Archive for July 30th, 2012

“I want to feel safe, not be protected”

Part of what came out of the conversation about hard tactics to gain compliance was my antiquated belief that my girl friends want me to protect them. Heather has been fairly upfront about her requirements in this area. She wants to feel safe with me, she doesn’t want me to protect her.

These two things are not the same and I’d mention that they are more different than they are similar.

Protection is about controlling a situation or people. It is about preventing things from happening. While it has its place in certain instances - life or death moments, or moments of complete absentmindedness - it isn’t appropriate most of the time in a loving relationship that is based on trust and mutual respect.

Given that it is about control, protection is selfish and fear based. It is an attempt to immunize oneself from a future, a fatalistic prediction about a possible outcome that creates a sense of loss. There is important information contained within the projection, so a need or want to protect someone who is independent reveals a lot of useful information and while it should not be actioned upon, it should not be ignored.

Allowing or helping someone to feel safe is altruistic in nature as it is about the other person feeling safe. It is a fearless way to act in that it is freeing. Safety, in the context of relationships, doesn’t require that someone control a person or situation, it means that the other person has the liberty to act as they feel appropriate.

What does feeling safe in a relationship mean? It means having the freedom to be self-expressed, it means having the option to act as you feel is appropriate without the power struggle, it means acting with a win:win outcome being the goal, it means you get to create your own environment and act naturally within it. Ultimately, it means being able to exist in a relationship in a natural way, free from the others will and live a life rich with the experiences you each bring to it.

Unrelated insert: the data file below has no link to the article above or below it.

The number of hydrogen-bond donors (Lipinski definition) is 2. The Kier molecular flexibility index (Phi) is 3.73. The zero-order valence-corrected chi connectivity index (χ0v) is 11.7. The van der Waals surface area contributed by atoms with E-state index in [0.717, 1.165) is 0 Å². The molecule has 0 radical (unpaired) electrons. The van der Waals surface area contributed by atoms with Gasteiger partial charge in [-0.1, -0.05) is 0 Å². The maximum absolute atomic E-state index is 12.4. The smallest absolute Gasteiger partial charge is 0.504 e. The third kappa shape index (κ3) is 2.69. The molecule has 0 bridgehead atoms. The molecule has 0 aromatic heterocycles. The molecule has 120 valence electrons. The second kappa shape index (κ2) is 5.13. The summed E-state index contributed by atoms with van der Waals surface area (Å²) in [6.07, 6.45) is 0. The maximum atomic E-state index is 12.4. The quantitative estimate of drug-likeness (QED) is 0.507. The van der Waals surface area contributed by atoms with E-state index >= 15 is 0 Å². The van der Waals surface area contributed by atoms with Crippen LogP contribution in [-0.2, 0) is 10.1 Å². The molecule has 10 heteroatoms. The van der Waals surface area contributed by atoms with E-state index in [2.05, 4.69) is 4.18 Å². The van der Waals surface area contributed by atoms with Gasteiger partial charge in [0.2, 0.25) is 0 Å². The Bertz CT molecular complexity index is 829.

When I Stop Protecting I Start Progressing

Yesterday I was talking to Heather, I was a little annoyed at a tactic that one of our mutual coaches used during the conversation to help gain Heathers support in something.

“That’s pretty manipulative” was the comment I made. She replied with “it’s only manipulative if I / you think it is, I actually respect her more using the tactic.” And this made me wonder a few things.

Why do I care about the tactics someone employs when trying to enroll my girlfriend in something?

Heather didn’t care, the opposite was true, she would think less of the coach is she hadn’t used the tactic. I don’t really have a horse in the race so why did I care?

That was fairly simple to uncover, I think I was trying to be a protector and mitigate the negatives that she is exposed to. It’s easy for a boy to want to do that when completely enamored by a girl. There’s an almost social imperative that boys look after their female partners so finding and trying to play this role is easy; particularly given my strong traits. But Heather isn’t looking for protection, she wants to feel safe (which is another topic worthy of its own consideration).

What’s the cost of acting that way?

The answer here is a tough pill to swallow. It has cost me a lot of relationships. Admittedly, the relationships ran their course, but at the core of protective behavior is a strong desire control situations to cause something to not happen. That is a key piece of the unworkable nature of life. Situations are what they are and they occur because of the way life has been engineered. We create our own luck, our own life and almost everything that exists around us.

It has cost me wisdom. Volumes of lessons that would have expedited a lot of my maturing. Everytime I have tried to control a situation or behavior out of existence I have closed-up making learning impossible.

It has cost me peace of mind by creating a sense of victimization. By creating (or trying to create) a life that sees me not having to deal with the things, I don’t grow powerfully towards being able to deal with those things. For example, by tying to protect myself or others from being sold, I am unable to actualize that positive that exists from buying. Instead, I feel like the world is out to get me.

All in all being that way has cost me a happiness and a lot of fulfillment and abundance. And as it winds down, I see that it hasn’t gained me anything. The world continues on with or without me getting on board with it’s motion. My perception of having control is simply a perception, it doesn’t reflect anything that actually exists.